Thursday, August 18, 2011

College entrance exams

Following up on my previous post about high school classes to prepare for college, here is some information about pre-college testing.  There are two different standardized tests that colleges use as part of their admissions decisions.  Fifteen years ago, some colleges and universities preferred the SATs, others preferred the ACTs, and some took either and/or both.  Apparently that has changed now.  At my first high school, enough students went to either school that we were encouraged to take both.  Here's what I know about these tests.

Test Registration
College admissions testing costs money.  It looks like PLAN is administered by schools and/or district.  I don't remember registering separately for the P-ACT (what's now PLAN), it might have been included in my school fees.  I paid some of my testing fees from my savings account.  Other testing fees were reduced, waived, or paid by my school on account of financial need.  If your family is having a hard time, talk to your guidance counselor about options.

Test Preparation
Know the rules for the test you're taking.  The SAT takes points away from your score if you guess wrong, so if you can't eliminate some answers, then it's better to skip the problem.  Come back later if you have time.  The ACT does not count off for wrong guesses, which means that if you don't know, guess.

There are a lot of companies out there willing to sell you test preparation materials.  If you have the money for them, it's your money.  If you don't, don't sweat it.  Both testing boards provide some free online materials for practice, so that you can see what kinds of questions will be asked.  Work with those.  I never took a test preparation course for these exams.

The most important tips are the ones on the ACT and SAT websites.  Review the official test prep questions days or weeks ahead of time.  Get a good nights sleep.  Eat a good breakfast.  Be early, and come prepared with the materials allowed for the particular test you are taking.  Dress comfortably, layers are good since some testing centers will be cold & others warm.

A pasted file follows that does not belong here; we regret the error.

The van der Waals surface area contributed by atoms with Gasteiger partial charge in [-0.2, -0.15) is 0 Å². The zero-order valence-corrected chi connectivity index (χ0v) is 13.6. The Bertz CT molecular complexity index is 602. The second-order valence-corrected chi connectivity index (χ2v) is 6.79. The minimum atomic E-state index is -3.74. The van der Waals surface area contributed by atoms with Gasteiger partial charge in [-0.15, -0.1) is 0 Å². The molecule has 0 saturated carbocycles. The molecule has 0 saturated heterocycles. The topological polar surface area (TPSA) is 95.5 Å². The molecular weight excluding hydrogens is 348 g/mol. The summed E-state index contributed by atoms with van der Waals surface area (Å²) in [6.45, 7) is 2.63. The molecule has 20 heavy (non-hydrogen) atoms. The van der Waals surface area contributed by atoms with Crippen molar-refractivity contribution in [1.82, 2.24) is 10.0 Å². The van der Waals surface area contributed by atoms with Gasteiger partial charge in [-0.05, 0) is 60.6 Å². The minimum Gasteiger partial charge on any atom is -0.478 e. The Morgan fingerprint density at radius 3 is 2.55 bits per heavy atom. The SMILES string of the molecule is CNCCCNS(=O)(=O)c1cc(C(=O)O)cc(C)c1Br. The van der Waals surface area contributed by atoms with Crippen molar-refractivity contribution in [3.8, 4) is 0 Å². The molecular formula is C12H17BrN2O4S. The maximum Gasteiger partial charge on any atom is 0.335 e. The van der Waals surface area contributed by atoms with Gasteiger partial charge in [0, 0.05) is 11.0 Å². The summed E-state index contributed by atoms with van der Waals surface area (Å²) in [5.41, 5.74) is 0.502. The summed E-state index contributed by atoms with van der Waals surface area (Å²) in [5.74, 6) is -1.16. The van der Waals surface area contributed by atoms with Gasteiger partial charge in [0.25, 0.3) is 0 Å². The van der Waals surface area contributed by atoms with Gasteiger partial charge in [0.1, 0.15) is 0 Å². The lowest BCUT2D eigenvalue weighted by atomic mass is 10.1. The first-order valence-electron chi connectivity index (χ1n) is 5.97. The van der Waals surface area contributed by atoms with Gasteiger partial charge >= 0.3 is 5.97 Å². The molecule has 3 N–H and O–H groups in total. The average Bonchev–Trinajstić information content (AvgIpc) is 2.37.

Sophomore Year Pre-Tests

First of all, you do NOT have to be a Junior or Senior to take either exam.  My sister was part of a Duke University Talent Identification Program which had her take the SAT in 7th grade.

Secondly, both testing organizations offer pre-tests designed for Sophomores and Juniors, respectively.

At my first high school, I remember all sophomores taking the Pre-ACT one day at school, and going over the results in one of our classes. The Pre-ACT has been renamed PLAN, but it still offers much of the information I got from the Pre-ACT.  In addition to providing standardized testing results on math, English, reading, and science, it also offers insight into the types of careers that might interest you and suit your skills and abilities.  My results were mapped to the ACT World of Work

The career results of the PLAN test are suggestions, not requirements.  Like any piece of advice, it is up to you to accept it or not.  My results emphasized the world of ideas, wedges 10-11 on their World of Work, and not wedge 8 for Science & Engineering.  The drawback, perhaps, of having a great many interests in all sorts of things.  I followed my dream of going into Engineering anyway.

There is a pre-SAT test, called the PSAT.  You need to take it as a junior for the National Merit Scholarship competition.  Taking it as a Sophomore can help you be comfortable with the experience.

Junior Year

In the fall, take the PSAT for the National Merit Scholar qualification.  In the spring, it's a good idea to take at least one of the admission tests (ACT or SAT), maybe both.

Senior Year

The SATs and ACTs are not one-shot tests.  If you want to take one or both again, you can.  Be aware, though, that the scores are not likely to change very far.  Here's what the College Board says about the statistics for re-taking the SATs, and here's the ACT dataHere's an article by a guidance counselor about retaking exams, that rings true for me.

I took the SAT twice.  My verbal scores stayed exactly the same, my math scores went up a bit.  I think I took the ACT once, but it wasn't relevant to my school choices.